Global chip shortage crunches into Apple and Amazon earnings

29 Oct 2021

Image: © saiko3p/Stock.adobe.com

The two tech giants have missed analyst expectations in their quarterly earnings, with supply chain troubles ahead.

Tech earnings are being viewed closely by investors and enthusiasts alike right now, in a bid to gauge the effects of ebbing pandemic-related restrictions and the global chip crunch that rages on.

Apple and Amazon joined the ranks of Big Tech players Microsoft, Facebook and Google in sharing their latest quarterly results yesterday (28 October) – with both performing below expectations and forecasting headwinds ahead of the holiday season.

Apple

Future Human

Even though Apple missed analysts’ revenue estimates, its fourth-quarter growth was at a record high of $83.4bn – up 29pc from this time last year. Refinitiv had estimated revenue of $84.85bn.

Despite the record growth, supply chain issues cost the tech giant approximately $6bn, with CEO Tim Cook expecting the holiday quarter to take another beating due to ongoing shortages.

He told Reuters yesterday that the supply constraints were accompanied by pandemic-related manufacturing disruptions in south-east Asia. He added that while disruptions had since improved in October, the ongoing chip shortage is still affecting “most of our products”.

Apple has made some major product launches this year, including the iPhone 13 and the M1-powered Macs.

Even before the latest MacBook Pros were released, Apple’s Mac line of computers, with a particularly strong demand for the latest MacBook Air, reached record fourth quarter revenue of $9.18bn – up 1.6pc on last year.

iPhone revenues jumped 47pc to $38.87bn, while iPad revenue was up 21.4pc to $8.25bn. Apple’s services accounted for $18.3bn in revenue, up 25.6pc and marking a record high for the segment.

Amazon

Amazon also missed revenue estimates in its third-quarter results yesterday, reporting $110.81bn in earnings compared to Refinitiv expectations of $111.6bn.

This figure is up 15pc compared last year, but the growth rate slowed from a strong 37pc in the same period last year – due to reduced demand for online shopping as pandemic-related restrictions eased across the world.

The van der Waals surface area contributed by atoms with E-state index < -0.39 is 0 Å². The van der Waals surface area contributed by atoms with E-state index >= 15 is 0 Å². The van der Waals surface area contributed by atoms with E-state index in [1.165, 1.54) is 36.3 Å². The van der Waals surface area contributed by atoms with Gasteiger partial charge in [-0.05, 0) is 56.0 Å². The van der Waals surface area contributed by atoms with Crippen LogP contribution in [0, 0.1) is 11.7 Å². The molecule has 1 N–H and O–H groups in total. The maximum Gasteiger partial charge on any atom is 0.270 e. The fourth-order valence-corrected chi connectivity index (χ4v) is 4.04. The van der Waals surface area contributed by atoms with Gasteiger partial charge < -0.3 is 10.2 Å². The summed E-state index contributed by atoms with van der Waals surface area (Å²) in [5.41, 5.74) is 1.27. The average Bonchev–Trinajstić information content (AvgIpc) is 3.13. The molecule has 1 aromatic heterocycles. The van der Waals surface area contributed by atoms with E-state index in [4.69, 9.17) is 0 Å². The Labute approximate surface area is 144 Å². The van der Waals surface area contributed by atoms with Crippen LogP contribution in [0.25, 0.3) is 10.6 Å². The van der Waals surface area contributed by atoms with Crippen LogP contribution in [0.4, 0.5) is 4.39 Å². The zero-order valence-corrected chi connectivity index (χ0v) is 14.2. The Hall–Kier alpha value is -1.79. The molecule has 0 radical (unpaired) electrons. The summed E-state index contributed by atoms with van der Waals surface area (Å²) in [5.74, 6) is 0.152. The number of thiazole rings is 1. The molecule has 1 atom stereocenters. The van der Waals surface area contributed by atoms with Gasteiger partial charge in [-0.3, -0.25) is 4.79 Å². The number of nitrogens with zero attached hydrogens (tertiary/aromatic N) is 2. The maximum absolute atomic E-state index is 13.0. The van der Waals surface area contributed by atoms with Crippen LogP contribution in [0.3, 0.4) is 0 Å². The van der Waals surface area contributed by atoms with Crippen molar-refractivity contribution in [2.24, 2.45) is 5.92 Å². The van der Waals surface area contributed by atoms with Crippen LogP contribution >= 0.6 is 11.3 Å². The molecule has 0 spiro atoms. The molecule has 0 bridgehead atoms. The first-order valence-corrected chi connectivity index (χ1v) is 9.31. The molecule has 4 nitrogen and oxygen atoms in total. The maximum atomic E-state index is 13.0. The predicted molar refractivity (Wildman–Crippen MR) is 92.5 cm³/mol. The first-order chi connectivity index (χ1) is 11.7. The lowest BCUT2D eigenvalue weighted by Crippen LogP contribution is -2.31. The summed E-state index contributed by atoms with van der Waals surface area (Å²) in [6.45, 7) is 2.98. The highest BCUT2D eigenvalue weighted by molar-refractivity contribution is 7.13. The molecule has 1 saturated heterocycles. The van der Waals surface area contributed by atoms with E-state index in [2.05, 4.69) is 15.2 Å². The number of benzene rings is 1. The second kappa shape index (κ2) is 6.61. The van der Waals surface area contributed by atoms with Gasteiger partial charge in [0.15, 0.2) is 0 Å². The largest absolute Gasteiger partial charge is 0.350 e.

Net income was slashed by almost half, standing at $3.2bn compared to last year’s $6.3bn, with the slowdown in online sales coinciding with supply chain issues.

“We’ve always said that when confronted with the choice between optimising for short-term profits versus what’s best for customers over the long term, we will choose the latter – and you can see that during every phase of this pandemic,” said Andy Jassy, Amazon CEO.

“In the fourth quarter, we expect to incur several billion dollars of additional costs in our consumer business as we manage through labor supply shortages, increased wage costs, global supply chain issues, and increased freight and shipping costs.”

However, cloud computing business Amazon Web Services (AWS) saw strong performance, bagging $16.1bn in net sales – up 39pc from last year. Amazon subscription services such as Prime, Prime Video, Amazon Music and Kindle, among others, together saw a 24pc increase over last year and accounted for $8.15bn in revenue.

Jassy added that Amazon will do “whatever it takes to minimise the impact” of supply chain issues on customers and selling partners in the run-up to Christmas. “It’ll be expensive for us in the short term, but it’s the right prioritisation for our customers and partners,” he said.

Don’t miss out on the knowledge you need to succeed. Sign up for the Daily Brief, Silicon Republic’s digest of need-to-know sci-tech news.

Vish Gain is a journalist with Silicon Republic

editorial@siliconrepublic.com